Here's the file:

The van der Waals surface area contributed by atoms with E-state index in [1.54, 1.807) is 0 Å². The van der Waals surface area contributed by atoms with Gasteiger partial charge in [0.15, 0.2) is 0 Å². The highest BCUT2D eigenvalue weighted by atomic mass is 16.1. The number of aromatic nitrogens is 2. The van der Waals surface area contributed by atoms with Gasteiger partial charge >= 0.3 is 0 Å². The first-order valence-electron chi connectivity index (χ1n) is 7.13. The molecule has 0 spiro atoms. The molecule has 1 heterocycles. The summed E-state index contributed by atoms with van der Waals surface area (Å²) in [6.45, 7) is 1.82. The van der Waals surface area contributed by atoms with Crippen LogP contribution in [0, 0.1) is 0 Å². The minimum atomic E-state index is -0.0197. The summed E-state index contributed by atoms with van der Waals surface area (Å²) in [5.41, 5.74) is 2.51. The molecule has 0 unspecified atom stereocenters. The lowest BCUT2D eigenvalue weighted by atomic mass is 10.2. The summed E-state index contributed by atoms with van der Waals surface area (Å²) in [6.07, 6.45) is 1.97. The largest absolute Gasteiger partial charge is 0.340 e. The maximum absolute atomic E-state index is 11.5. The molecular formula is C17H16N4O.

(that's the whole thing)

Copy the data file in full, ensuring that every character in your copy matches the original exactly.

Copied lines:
The van der Waals surface area contributed by atoms with E-state index in [1.54, 1.807) is 0 Å². The van der Waals surface area contributed by atoms with Gasteiger partial charge in [0.15, 0.2) is 0 Å². The highest BCUT2D eigenvalue weighted by atomic mass is 16.1. The number of aromatic nitrogens is 2. The van der Waals surface area contributed by atoms with Gasteiger partial charge >= 0.3 is 0 Å². The first-order valence-electron chi connectivity index (χ1n) is 7.13. The molecule has 0 spiro atoms. The molecule has 1 heterocycles. The summed E-state index contributed by atoms with van der Waals surface area (Å²) in [6.45, 7) is 1.82. The van der Waals surface area contributed by atoms with Crippen LogP contribution in [0, 0.1) is 0 Å². The minimum atomic E-state index is -0.0197. The summed E-state index contributed by atoms with van der Waals surface area (Å²) in [5.41, 5.74) is 2.51. The molecule has 0 unspecified atom stereocenters. The lowest BCUT2D eigenvalue weighted by atomic mass is 10.2. The summed E-state index contributed by atoms with van der Waals surface area (Å²) in [6.07, 6.45) is 1.97. The largest absolute Gasteiger partial charge is 0.340 e. The maximum absolute atomic E-state index is 11.5. The molecular formula is C17H16N4O.